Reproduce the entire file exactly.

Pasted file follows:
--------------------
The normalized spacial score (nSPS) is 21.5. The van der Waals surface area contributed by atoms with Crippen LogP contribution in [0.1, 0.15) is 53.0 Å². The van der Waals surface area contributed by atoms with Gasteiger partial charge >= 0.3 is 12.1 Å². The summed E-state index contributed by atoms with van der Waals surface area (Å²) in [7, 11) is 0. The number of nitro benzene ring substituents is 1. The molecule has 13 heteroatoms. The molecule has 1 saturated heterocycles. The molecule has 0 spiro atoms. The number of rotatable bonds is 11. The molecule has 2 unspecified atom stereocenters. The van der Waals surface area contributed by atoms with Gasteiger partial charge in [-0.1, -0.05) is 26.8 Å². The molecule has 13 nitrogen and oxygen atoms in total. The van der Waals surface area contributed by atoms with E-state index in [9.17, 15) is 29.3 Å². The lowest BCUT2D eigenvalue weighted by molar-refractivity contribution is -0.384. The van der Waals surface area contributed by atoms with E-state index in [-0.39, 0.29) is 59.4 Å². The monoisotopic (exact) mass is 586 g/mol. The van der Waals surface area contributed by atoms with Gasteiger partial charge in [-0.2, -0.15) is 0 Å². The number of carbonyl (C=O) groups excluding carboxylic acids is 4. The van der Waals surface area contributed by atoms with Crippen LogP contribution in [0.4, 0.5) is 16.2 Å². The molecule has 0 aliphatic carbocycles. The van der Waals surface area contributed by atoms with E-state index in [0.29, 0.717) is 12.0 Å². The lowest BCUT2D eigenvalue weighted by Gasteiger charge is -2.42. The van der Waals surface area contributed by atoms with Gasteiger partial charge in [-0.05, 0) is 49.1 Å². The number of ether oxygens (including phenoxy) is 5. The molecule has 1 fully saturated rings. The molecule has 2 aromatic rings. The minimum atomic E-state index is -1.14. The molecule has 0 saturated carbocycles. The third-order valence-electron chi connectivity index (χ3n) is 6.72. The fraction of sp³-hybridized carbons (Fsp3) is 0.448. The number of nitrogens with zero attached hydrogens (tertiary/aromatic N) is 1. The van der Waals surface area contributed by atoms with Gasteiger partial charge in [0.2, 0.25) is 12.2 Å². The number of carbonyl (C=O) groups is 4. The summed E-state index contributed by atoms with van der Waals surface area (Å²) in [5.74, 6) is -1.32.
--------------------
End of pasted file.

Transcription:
The normalized spacial score (nSPS) is 21.5. The van der Waals surface area contributed by atoms with Crippen LogP contribution in [0.1, 0.15) is 53.0 Å². The van der Waals surface area contributed by atoms with Gasteiger partial charge >= 0.3 is 12.1 Å². The summed E-state index contributed by atoms with van der Waals surface area (Å²) in [7, 11) is 0. The number of nitro benzene ring substituents is 1. The molecule has 13 heteroatoms. The molecule has 1 saturated heterocycles. The molecule has 0 spiro atoms. The number of rotatable bonds is 11. The molecule has 2 unspecified atom stereocenters. The van der Waals surface area contributed by atoms with Gasteiger partial charge in [-0.1, -0.05) is 26.8 Å². The molecule has 13 nitrogen and oxygen atoms in total. The van der Waals surface area contributed by atoms with E-state index in [9.17, 15) is 29.3 Å². The lowest BCUT2D eigenvalue weighted by molar-refractivity contribution is -0.384. The van der Waals surface area contributed by atoms with E-state index in [-0.39, 0.29) is 59.4 Å². The monoisotopic (exact) mass is 586 g/mol. The van der Waals surface area contributed by atoms with Gasteiger partial charge in [-0.2, -0.15) is 0 Å². The number of carbonyl (C=O) groups excluding carboxylic acids is 4. The van der Waals surface area contributed by atoms with Crippen LogP contribution in [0.4, 0.5) is 16.2 Å². The molecule has 0 aliphatic carbocycles. The van der Waals surface area contributed by atoms with E-state index in [0.29, 0.717) is 12.0 Å². The lowest BCUT2D eigenvalue weighted by Gasteiger charge is -2.42. The van der Waals surface area contributed by atoms with Gasteiger partial charge in [-0.05, 0) is 49.1 Å². The number of ether oxygens (including phenoxy) is 5. The molecule has 1 fully saturated rings. The molecule has 2 aromatic rings. The minimum atomic E-state index is -1.14. The molecule has 0 saturated carbocycles. The third-order valence-electron chi connectivity index (χ3n) is 6.72. The fraction of sp³-hybridized carbons (Fsp3) is 0.448. The number of nitrogens with zero attached hydrogens (tertiary/aromatic N) is 1. The van der Waals surface area contributed by atoms with Gasteiger partial charge in [0.2, 0.25) is 12.2 Å². The number of carbonyl (C=O) groups is 4. The summed E-state index contributed by atoms with van der Waals surface area (Å²) in [5.74, 6) is -1.32.